Pork barrel spending is the use of federal government money towards specific projects in order to help congressmen win re-election. We’ll discuss why such spending occurs and look at some examples.
What Is Pork Barrel Spending?
In 2010, the city of Hartselle, Alabama, with a population of just about 14,000 residents, was awarded $250,000 by the federal government to make a citywide Wi-Fi network. The question immediately arose: Why does such a tiny city need such an expensive Wi-Fi system? What a waste! Why might the federal government decide that taxpayer money should be spent in such a seemingly reckless way?
This type of irresponsible spending is the result of what is called pork barrel spending, sometimes referred to as earmarks. Pork barrel spending is the allocation of federal funds to local projects at the will of a congressperson.
Origins and Reasons Behind Pork Barrel Spending
No one is exactly sure where the term ‘pork barrel spending’ originated, but some guess it comes from antebellum (pre-Civil War) times, when slave owners would give slaves barrels of salted pork and watch as slaves fought among each other for the meat.
Pork barrel spending occurs when members of Congress spend government money on specific projects intended to benefit their home districts. While on the national level, such spending seems illogical, these projects can help congressmen build support in their home district so they can be re-elected.
But how is a congressperson able to get support for such wasteful spending? To get the answer, you have to put yourself in the shoes of a legislator. Say a legislative bill is brought before Congress. In order to get the bill passed, your vote is needed. But at the same time, you are facing a tough re-election next year, and you know that you have to show voters that you have delivered success for your district. So, you leverage your position and demand that a certain project be funded in exchange for your support of a bill. Your demand may have nothing to do with the bill, but it will make people in your district happy and help you gain re-election. The writers of the bill, desperate to get their bill passed, give in and add it on to the bill.
The process described above is generally how pork barrel spending gets included in federal government. Through this process of legislators leveraging their votes for their district, pork barrel spending reached over $7 billion in 2010.
More Examples of Pork Barrel Spending
One of the more infamous examples of pork barrel spending was the Alaskan ‘bridge to nowhere.’ The bridge was proposed by Senator Ted Stevens in order to connect the city of Ketchikan to Gravina Island, which contained the city’s airport and a whopping 50 residents. The bridge would have been a massive project, costing nearly $400 million. Several people quickly criticized the project for being excessive, especially since a ferry service already connected the island, and the traffic on the bridge would be relatively light. In the aftermath of Hurricane Katrina, support for the bridge dropped as the money for the project was seen as wasteful when the city of New Orleans was in ruins. The project lost all funding after the public uproar about the project.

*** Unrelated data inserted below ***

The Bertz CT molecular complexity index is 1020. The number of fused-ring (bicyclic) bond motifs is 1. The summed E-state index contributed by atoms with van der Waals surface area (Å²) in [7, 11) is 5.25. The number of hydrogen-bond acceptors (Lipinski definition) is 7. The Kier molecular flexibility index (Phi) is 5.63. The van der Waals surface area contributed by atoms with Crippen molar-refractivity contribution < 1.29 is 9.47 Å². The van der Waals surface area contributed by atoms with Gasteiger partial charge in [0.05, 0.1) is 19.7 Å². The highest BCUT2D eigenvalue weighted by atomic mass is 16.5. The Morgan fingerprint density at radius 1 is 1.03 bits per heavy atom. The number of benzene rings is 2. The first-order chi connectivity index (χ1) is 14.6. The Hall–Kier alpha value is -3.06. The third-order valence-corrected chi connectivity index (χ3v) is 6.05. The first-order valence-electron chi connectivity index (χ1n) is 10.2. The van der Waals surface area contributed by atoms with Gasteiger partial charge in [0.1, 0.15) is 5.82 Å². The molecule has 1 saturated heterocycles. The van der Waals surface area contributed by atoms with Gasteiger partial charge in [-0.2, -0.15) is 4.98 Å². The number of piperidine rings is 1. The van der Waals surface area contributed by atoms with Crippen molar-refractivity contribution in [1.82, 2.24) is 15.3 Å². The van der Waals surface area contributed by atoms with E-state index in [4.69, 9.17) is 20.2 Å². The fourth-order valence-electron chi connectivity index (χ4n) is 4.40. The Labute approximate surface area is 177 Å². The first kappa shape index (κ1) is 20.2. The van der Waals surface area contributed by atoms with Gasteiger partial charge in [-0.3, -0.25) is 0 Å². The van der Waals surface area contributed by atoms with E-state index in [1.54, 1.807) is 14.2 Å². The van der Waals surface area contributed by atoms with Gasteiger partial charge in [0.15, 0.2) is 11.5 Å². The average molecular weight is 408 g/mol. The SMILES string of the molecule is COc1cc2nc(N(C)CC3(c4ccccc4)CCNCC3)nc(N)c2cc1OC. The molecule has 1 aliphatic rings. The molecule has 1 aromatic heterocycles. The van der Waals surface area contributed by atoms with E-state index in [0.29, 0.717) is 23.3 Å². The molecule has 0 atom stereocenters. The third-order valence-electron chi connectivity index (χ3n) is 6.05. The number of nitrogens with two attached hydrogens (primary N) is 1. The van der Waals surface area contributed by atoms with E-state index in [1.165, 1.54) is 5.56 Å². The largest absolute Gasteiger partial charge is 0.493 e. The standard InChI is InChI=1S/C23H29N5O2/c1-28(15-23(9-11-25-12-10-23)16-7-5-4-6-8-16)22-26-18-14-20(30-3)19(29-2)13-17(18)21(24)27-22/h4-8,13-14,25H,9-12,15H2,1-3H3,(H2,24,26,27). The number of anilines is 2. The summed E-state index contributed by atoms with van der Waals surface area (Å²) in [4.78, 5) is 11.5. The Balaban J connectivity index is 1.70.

Another example of pork barrel spending was aid given to help victims of Hurricane Sandy. Although originally intended as a bill to aid victims of the hurricane, several congressmen tacked on unrelated spending measures, including nationwide road repairs, Head Start funding and even roof repairs at the Smithsonian National Museum. Though $17 billion was allocated to help Sandy victims, the bill also included several billion dollars in unrelated pork spending.
Critics and Proponents
The obvious critique of pork barrel spending is that it wastes taxpayer money on unnecessary measures. Thus, pork barrel spending is often unpopular among Americans. But some have defended pork barrel spending as part of the American federal system. For example, Senate Majority Leader Harry Reid has argued that pork barrel spending was present in all Congresses, including the first. For him, pork barrel spending is just a part of the legislative process.
Pork barrel spending is the allocation of federal funds to local projects at the will of a congressperson, also sometimes called earmarking. Pork barrel spending occurs when members of Congress spend government money on specific projects intended to benefit their home districts. This is essentially why the public generally finds pork barrel spending unfavorable, though Senate Majority Leader Harry Reid has argued that pork barrel spending was present in all Congresses. Well-known examples of pork barrel spending include Alaska’s infamous ‘bridge to nowhere’ and the earmarking on Hurricane Sandy relief.